Research Lab Spotlight: Mary Guerrant

Nuo Chen

Professor Mary Guerrant working at their desk. They can be reached at [email protected].

Nuo Chen, Staff Writer

Professor Mary Guerrant is a new visiting assistant professor in Psychology and Gender, Sexuality, and Women’s Studies.

Dr. Mary T. Guerrant is originally from Oklahoma, but they have also lived in Louisiana and North Carolina. They earned their PhD in Applied Social and Community Psychology at North Carolina State University in 2017. 

The Equity and Inclusion Lab is directed by Dr. Mary T. Guerrant, an applied social and community psychologist passionate about utilizing research as a tool to understand and address social problems, particularly those facing diverse LGBTQ+ populations such as immigrants, Latinx persons, and transgender and gender non-conforming individuals. 

As a community psychologist by training, the lab is guided by a focus on research which is strengths-based, participatory, and focuses on empowering historically marginalized populations. 

In collaboration with undergraduate research assistants at Union College, the lab focuses on research tied to but not limited to: Sex and sexuality, Gender expression and identity, Race and ethnicity, Equity in mental and physical health (particularly sexual health), Inclusive health promotion and sexual education, Approaches used by minority persons to understand and overcome negative experiences, Social justice and policy. 

What is a typical day like in your lab?

Professor Guerrant: I wouldn’t really say there’s a typical day in my lab. Some of my research uses web-based vignette or survey measures, while other projects are community-based which means students are actively working with organizations and/or community members. I often conduct mixed-methods research, meaning it uses a combination of quantitative measures which can be analyzed statistically alongside qualitative methods such as interviews or focus groups. Students in my lab get the chance to experience and build skills in many different research methods.

What projects is the lab currently working on?

Professor Guerrant: The lab is current focused on two projects: LGBTQ+ reproductive and sexual health project and Latinx women’s health project.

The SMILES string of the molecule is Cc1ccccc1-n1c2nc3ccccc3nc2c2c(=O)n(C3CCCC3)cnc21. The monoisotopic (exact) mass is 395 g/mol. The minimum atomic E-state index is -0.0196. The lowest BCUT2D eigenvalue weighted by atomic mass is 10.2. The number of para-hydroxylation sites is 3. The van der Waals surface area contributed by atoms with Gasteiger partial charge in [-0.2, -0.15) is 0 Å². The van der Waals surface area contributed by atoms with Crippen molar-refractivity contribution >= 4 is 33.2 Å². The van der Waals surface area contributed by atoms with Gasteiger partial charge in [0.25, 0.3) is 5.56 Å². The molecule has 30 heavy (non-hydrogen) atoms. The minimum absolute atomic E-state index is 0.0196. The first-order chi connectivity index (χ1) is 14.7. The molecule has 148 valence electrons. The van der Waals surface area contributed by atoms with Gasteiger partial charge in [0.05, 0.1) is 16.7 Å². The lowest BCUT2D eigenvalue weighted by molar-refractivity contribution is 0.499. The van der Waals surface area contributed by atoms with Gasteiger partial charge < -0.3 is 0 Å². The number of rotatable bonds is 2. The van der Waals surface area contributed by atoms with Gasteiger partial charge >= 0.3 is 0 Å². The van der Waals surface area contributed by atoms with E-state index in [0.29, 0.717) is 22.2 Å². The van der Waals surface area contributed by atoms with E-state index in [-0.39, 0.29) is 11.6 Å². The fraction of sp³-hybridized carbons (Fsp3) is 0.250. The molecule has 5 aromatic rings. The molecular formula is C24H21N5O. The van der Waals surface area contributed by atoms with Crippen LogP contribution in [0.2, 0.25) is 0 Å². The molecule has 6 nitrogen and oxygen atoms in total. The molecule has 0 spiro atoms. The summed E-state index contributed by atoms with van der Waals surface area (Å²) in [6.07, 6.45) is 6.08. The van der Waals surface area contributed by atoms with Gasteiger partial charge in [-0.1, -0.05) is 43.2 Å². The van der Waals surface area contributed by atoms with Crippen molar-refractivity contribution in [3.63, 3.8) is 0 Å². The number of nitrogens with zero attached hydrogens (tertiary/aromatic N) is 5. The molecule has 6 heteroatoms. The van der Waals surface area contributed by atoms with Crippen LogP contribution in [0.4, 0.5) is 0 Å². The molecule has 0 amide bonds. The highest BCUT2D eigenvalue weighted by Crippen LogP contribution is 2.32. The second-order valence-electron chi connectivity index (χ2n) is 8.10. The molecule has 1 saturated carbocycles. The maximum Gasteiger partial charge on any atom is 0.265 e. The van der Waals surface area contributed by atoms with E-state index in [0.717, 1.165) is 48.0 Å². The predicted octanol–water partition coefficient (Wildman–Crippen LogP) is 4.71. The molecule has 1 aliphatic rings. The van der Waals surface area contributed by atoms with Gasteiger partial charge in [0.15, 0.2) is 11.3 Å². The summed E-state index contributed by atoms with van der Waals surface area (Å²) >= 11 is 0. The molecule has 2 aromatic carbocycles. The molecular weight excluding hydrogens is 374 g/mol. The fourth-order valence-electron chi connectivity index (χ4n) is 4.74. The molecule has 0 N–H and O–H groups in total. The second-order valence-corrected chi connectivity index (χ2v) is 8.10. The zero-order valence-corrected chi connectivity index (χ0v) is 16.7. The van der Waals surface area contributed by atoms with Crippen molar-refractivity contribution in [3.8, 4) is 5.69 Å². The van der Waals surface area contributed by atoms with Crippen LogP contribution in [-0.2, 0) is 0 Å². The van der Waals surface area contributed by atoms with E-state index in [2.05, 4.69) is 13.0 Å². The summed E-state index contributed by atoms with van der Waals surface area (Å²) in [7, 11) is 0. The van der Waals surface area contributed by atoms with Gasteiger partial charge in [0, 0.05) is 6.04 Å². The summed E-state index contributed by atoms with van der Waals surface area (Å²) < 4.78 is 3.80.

The LGBTQ+ reproductive and sexual health project fills a gap in current research by studying health-seeking behaviors for sexual and gender minority women in traditionally heteronormative woman-centered health spaces. The project address the impact of variables such as gender expression, identity disclosure, sense of coherence, and perceived severity and seriousness on likelihood of seeking care in various scenarios related to sexual and reproductive health (e.g. routine preventative care, gynecological cancers, breast cancer, reproductive assistance). 

The Latinx women’s health project explores the impact of negative experiences in healthcare settings, such as prejudicial or discriminatory treatment by providers, on future health-seeking behaviors for Latinx women. The project builds upon prior research which focuses on a sense of coherence and communication as factors which mediate and moderate the relationships between past experiences and future behaviors in health-related scenarios.

They anticipate beginning a handful of new projects in the coming months. If you have a project you’d like to pursue, don’t hesitate to reach out to me!

What is it like being a Research Assistant in your lab? 

Professor Guerrant: I’m a new faculty member at Union as of this fall, so I’m currently in the process of building my lab. I typically hold weekly or biweekly group meetings with students working in my lab, depending on schedule availability. This gives students a chance to bounce ideas off one another and provide updates or ask questions about their current projects or research tasks. Some of my research projects are web-based, which means students have lots of flexibility to work on tasks around their classes and other obligations. Other projects involve working directly with community-based organizations, which requires a bit more scheduling but is a great way for students to network and see first-hand the impact of their research on the community. I like to know students’ goals and interests so we can collaborate in ways which are mutually beneficial. It’s important to me that students feel supported in the research process and comfortable asking questions or sharing challenges should they come up.

Who can students contact if they’re interested in getting involved?

Professor Guerrant: I’d encourage students interested in getting involved to contact me via email ([email protected]). I’m happy to work with students doing their own research or who would like to be involved as a research assistant with an ongoing project.